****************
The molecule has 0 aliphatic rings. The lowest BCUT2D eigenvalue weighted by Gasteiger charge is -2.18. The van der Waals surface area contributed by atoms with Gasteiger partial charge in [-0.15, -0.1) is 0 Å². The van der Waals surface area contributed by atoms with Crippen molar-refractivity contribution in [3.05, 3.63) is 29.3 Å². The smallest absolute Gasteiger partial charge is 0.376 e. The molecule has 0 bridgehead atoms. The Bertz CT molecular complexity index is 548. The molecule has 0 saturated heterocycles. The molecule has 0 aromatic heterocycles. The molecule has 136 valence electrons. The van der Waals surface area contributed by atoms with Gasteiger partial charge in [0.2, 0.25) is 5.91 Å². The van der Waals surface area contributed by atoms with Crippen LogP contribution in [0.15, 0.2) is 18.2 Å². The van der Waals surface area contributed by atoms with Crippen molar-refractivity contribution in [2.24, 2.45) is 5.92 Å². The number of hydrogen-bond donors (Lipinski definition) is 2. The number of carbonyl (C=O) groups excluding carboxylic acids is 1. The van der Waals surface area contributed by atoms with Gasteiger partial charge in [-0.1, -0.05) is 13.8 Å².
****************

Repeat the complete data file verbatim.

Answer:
The molecule has 0 aliphatic rings. The lowest BCUT2D eigenvalue weighted by Gasteiger charge is -2.18. The van der Waals surface area contributed by atoms with Gasteiger partial charge in [-0.15, -0.1) is 0 Å². The van der Waals surface area contributed by atoms with Crippen molar-refractivity contribution in [3.05, 3.63) is 29.3 Å². The smallest absolute Gasteiger partial charge is 0.376 e. The molecule has 0 bridgehead atoms. The Bertz CT molecular complexity index is 548. The molecule has 0 saturated heterocycles. The molecule has 0 aromatic heterocycles. The molecule has 136 valence electrons. The van der Waals surface area contributed by atoms with Gasteiger partial charge in [0.2, 0.25) is 5.91 Å². The van der Waals surface area contributed by atoms with Crippen LogP contribution in [0.15, 0.2) is 18.2 Å². The van der Waals surface area contributed by atoms with Crippen molar-refractivity contribution in [2.24, 2.45) is 5.92 Å². The number of hydrogen-bond donors (Lipinski definition) is 2. The number of carbonyl (C=O) groups excluding carboxylic acids is 1. The van der Waals surface area contributed by atoms with Gasteiger partial charge in [-0.1, -0.05) is 13.8 Å².